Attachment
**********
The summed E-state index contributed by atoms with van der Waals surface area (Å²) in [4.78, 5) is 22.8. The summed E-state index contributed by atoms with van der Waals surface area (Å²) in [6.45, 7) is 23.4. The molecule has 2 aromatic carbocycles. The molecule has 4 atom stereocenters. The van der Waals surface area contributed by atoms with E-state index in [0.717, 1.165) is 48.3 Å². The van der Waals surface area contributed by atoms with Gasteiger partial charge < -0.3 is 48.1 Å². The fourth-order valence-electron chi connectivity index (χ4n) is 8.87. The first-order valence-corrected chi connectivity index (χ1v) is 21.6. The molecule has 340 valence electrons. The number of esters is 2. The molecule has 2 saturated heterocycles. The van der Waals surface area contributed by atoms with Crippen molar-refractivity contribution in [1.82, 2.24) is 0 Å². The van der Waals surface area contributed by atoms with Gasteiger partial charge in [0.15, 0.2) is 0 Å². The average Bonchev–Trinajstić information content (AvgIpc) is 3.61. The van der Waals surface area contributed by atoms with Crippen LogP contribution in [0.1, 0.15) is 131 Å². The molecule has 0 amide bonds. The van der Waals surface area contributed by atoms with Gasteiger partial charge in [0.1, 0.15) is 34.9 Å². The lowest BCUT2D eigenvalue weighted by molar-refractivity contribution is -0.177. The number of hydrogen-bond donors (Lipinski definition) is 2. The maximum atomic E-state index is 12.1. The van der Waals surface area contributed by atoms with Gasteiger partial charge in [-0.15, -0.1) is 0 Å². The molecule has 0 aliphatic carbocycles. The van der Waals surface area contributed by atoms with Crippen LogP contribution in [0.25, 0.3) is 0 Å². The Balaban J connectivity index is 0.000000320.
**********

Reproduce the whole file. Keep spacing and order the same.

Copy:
The summed E-state index contributed by atoms with van der Waals surface area (Å²) in [4.78, 5) is 22.8. The summed E-state index contributed by atoms with van der Waals surface area (Å²) in [6.45, 7) is 23.4. The molecule has 2 aromatic carbocycles. The molecule has 4 atom stereocenters. The van der Waals surface area contributed by atoms with E-state index in [0.717, 1.165) is 48.3 Å². The van der Waals surface area contributed by atoms with Gasteiger partial charge < -0.3 is 48.1 Å². The fourth-order valence-electron chi connectivity index (χ4n) is 8.87. The first-order valence-corrected chi connectivity index (χ1v) is 21.6. The molecule has 340 valence electrons. The number of esters is 2. The molecule has 2 saturated heterocycles. The van der Waals surface area contributed by atoms with Crippen molar-refractivity contribution in [1.82, 2.24) is 0 Å². The van der Waals surface area contributed by atoms with Gasteiger partial charge in [0.15, 0.2) is 0 Å². The average Bonchev–Trinajstić information content (AvgIpc) is 3.61. The van der Waals surface area contributed by atoms with Crippen LogP contribution in [0.1, 0.15) is 131 Å². The molecule has 0 amide bonds. The van der Waals surface area contributed by atoms with Gasteiger partial charge in [0.1, 0.15) is 34.9 Å². The lowest BCUT2D eigenvalue weighted by molar-refractivity contribution is -0.177. The number of hydrogen-bond donors (Lipinski definition) is 2. The maximum atomic E-state index is 12.1. The van der Waals surface area contributed by atoms with Gasteiger partial charge in [-0.15, -0.1) is 0 Å². The molecule has 0 aliphatic carbocycles. The van der Waals surface area contributed by atoms with Crippen LogP contribution in [0.25, 0.3) is 0 Å². The Balaban J connectivity index is 0.000000320.